טכניון מכון טכנולוגי לישראל
הטכניון מכון טכנולוגי לישראל - בית הספר ללימודי מוסמכים  
M.Sc Thesis
M.Sc StudentOfen Shlomit
Subject"To Talk or not to Talk": Exploring Early Adopters' Inner
Dilemma Caused by their Need for Uniqueness
DepartmentDepartment of Industrial Engineering and Management
Supervisors Dr. Sarit Moldovan
Dr. Yael Steinhart
Full Thesis textFull thesis text - English Version


Abstract

In the diffusion of innovation literature, early adopters are considered to have a key role in accelerating the adoption of innovative products and leading to their success, mainly through interpersonal communication of word of mouth. However, as it appears in the literature, scant attention has been paid to the understanding of the early adopters underlying motivations for this communication. The current research explores the counter intuitive role of need for uniqueness, namely, a positive need to be different relative to other people, in directing early adopters' motivation for communication.

Existing literature on the need for uniqueness implies that possessing elevated need for uniqueness may lead individuals to experience the presence of two desires that may be contradicting: on the one hand they desire others to be aware of their new product adoption in order to emphasize their uniqueness; but on the other hand, they desire that others will not adopt the product themselves, so that they could maintain their uniqueness. The current research integrates these contradicting desires, along with the early adopters' tendency to perceive themselves as affecting products success. It proposes that early adopters possessing elevated need for uniqueness will experience an inner dilemma of whether to tell or not to tell others about their new product, and if to do so, then to what extent and nature.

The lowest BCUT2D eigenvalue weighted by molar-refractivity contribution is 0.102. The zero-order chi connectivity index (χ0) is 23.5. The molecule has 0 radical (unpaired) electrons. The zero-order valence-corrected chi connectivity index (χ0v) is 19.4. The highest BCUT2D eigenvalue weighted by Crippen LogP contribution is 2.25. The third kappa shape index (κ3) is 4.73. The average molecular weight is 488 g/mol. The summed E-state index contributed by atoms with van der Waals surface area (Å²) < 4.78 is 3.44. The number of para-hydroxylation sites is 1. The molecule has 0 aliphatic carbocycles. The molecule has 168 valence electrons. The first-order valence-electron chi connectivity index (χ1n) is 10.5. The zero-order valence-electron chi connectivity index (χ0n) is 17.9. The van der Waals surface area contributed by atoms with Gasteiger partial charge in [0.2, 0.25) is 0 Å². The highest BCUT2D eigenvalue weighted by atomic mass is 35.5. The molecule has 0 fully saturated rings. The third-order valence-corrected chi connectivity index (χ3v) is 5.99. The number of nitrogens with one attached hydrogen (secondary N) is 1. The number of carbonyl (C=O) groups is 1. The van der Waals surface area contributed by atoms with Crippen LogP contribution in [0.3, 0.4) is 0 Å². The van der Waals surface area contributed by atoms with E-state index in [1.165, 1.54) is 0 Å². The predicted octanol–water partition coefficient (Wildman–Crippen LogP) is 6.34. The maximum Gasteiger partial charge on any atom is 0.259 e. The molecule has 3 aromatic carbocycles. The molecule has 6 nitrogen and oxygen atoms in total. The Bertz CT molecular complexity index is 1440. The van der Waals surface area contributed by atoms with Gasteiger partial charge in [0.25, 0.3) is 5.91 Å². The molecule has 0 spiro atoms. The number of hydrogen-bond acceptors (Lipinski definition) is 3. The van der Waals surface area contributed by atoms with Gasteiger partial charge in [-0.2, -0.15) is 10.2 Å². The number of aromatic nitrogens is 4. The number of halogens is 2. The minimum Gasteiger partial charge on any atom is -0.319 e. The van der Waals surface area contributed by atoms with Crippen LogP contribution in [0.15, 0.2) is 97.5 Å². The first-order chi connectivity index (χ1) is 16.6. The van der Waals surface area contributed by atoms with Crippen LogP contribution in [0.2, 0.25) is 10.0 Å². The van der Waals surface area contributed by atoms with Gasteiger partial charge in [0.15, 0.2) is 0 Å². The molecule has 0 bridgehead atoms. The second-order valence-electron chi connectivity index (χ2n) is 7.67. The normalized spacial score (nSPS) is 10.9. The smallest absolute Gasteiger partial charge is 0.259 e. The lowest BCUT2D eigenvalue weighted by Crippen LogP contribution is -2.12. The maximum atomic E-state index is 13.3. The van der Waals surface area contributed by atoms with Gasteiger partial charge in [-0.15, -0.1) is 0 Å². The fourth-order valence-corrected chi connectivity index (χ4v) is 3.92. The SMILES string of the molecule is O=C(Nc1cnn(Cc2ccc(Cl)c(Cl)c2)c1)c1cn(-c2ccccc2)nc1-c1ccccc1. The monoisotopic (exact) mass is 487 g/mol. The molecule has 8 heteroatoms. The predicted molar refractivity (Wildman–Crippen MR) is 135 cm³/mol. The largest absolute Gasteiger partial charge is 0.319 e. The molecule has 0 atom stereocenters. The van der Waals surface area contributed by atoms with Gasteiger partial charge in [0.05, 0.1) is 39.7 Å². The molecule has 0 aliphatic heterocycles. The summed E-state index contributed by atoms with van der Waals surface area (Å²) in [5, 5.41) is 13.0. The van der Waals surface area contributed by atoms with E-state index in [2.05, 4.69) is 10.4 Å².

Results of two studies confirmed the existence of this inner dilemma among early adopters possessing elevated need for uniqueness in both general and specific consumption contexts. Capturing this aspect in the early adopters underlying motivations for communication holds important theoretical contribution to the understanding of the early adopters' role in the diffusion of innovations process, as well as important practical implications.